January 2015


Welcome to Driving Your Career Starts NOW/The Newsletter, showing you how you can manage your career.

Be in charge of your career. Don't wait for someone else to do it for you. Your career funds your life, so there's no parking allowed: drive it now!

And Happy New Year 
to you all!

            - Joanne Meehl, aka The Job Search Queen - Celebrating 11+ years shortening job searches
Why Executives MUST Network with Non-Execs
So often I hear company leaders in transition, at networking groups or similar, talk about how they need to meet other C-level leaders or executives for networking purposes, to the exclusion of other "levels". Here are four reasons why it will pay off for you to expand your network ...

In your LinkedIn profile's headline, 
do not include your current company's name
LinkedIn logo

The LinkedIn headline is the line beneath your name. This is the most heavily-weighted line in your profile so what goes here is vital.

In your settings, you can prevent any profile updates from going to all your connections -- except if you change your picture or your headline. LinkedIn will allow those changes to alert your network. 

Your photo is one thing, and it's actually a change that will draw your connections to your profile, and that's good. 

But if you change your headline, LinkedIn -- let's hope they stop doing this -- will announce to your network that you have a new job! Regardless of why you change any words in your headline, LinkedIn assumes you're telling everyone you have a new job. 

Clients in a job who have made such changes with no new job have to scramble to tell their connections (and coworkers!) they do not have a new job, they simply changed some words or the phrasing in their headline. And those between jobs have to race to alert their network that yes, they are still looking.

So what should go here, whether you're employed or not? Here's where I say: Your LinkedIn profile is your profile, it's your career presence online. Unless you have a special arrangement with your company, it does not belong to your company.


Thus I strongly recommend you use that line for your current and/or recent titles, and perhaps areas of expertise

Here's an example, for a Chemical Engineer:

Chemical Engineer | Control Engineer | Research Engineer | Research Scientist

New grad? I've urged those just starting their career to do this:

Future Financial Analyst, Management Analyst | Analytics, Statistics, Research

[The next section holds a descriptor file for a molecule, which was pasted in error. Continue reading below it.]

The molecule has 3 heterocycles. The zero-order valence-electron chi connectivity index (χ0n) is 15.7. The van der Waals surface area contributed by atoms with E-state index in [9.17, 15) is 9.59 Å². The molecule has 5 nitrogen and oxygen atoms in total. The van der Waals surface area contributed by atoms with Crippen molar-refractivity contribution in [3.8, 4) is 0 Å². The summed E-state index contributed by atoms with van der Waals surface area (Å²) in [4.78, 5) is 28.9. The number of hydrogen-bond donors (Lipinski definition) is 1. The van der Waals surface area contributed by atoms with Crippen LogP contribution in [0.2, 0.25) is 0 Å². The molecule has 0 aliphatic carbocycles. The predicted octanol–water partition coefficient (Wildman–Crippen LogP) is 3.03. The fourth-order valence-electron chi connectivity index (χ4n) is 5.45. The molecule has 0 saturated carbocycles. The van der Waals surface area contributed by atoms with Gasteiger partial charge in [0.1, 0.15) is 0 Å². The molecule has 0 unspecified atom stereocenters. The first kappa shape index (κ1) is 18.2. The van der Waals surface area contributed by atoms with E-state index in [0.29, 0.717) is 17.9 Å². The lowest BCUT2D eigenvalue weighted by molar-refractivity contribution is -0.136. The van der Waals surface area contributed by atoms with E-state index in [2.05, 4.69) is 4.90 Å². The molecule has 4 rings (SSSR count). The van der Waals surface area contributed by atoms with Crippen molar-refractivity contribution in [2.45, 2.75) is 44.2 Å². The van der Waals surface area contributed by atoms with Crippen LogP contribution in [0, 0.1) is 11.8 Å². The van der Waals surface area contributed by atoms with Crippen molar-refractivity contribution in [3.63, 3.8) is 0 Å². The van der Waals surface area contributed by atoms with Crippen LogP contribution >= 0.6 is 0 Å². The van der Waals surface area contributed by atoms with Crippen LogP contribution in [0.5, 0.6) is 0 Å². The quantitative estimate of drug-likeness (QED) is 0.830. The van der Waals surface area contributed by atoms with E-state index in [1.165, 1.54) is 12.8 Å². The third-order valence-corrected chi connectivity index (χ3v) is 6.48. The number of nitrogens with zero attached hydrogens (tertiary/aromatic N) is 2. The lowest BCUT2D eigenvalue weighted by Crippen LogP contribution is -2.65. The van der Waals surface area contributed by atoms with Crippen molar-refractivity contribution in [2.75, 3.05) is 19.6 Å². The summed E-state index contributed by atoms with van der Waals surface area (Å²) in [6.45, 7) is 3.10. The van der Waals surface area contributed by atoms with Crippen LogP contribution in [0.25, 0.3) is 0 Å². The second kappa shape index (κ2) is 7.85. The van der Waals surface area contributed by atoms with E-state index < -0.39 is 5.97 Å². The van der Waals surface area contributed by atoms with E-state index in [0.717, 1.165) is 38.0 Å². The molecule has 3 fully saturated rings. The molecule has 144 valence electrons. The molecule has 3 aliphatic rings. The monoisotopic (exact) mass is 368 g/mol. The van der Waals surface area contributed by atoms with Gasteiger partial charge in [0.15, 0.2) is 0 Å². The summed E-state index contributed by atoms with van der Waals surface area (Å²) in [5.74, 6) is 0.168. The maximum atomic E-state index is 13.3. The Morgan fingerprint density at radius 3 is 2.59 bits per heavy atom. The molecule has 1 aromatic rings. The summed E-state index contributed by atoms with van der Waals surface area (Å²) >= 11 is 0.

Using the keywords of your target position is critical, but these also must be true for you, backed by successes and achievements. It's what you're known for.

Finally, your headline is a classic statement about you, even when you do change your job. It's not "Vice President of Sales at ABC Company, worldwide provider of digital widgets", it's about you and what you do well and what is your work over time. As you move through your career, you will add to it and change it.

Let's hope by then, LinkedIn will have changed its assumption that you are announcing a new job. Until then, follow the tips above and your life on LinkedIn will be simpler. And more powerful!



"And the day came when the risk to remain tight in a bud was more painful than the risk it took to blossom."

             -       Anais Nin

See Joanne's videos -- all short and content-rich

Next Face2Face Mpls  meeting is Jan. 8th!
The next meeting is
this Thursday, Jan. 8th:
*YOU Are the Star!* Want to do something to shake up your search and expand your network? 
Then come to the meeting so you can meet ALL attendees at multiple networking clusters! All info is at the site.
Career Tip from Joanne: 
Make sure your job search business card is GREAT quality. Most business cards are 12 or 14 pt in weight. These feel fine until you feel one that's heavier. Make yours 16 or more and your new contacts will know right away that you stand for only the best.
The Blog: People tell me they...
... learn a lot when they read my blog (and newsletter). I give a ton of info in each blog so  take a look at the latest AND the archives.

You are receiving this eNewsletter because we met you at a networking event, or you contacted us for info, or you purchased a product/service, or you subscribed on our website. If this is an error, our apologies: don't spam us! Just unsubscribe at the bottom of this page -- it's easy. But if you want to ensure that you continue to receive emails from us, add Joanne@TheJobSearchQueen.com to your Safe Sender list today, by right-clicking on our mail and choosing that option. If you haven't done so already, click to confirm your interest in receiving e-mails from us. You may unsubscribe by using the SafeUnsubscribe link below.

The Job Search Queen and The Resume Queen are trademarks held by Joanne Meehl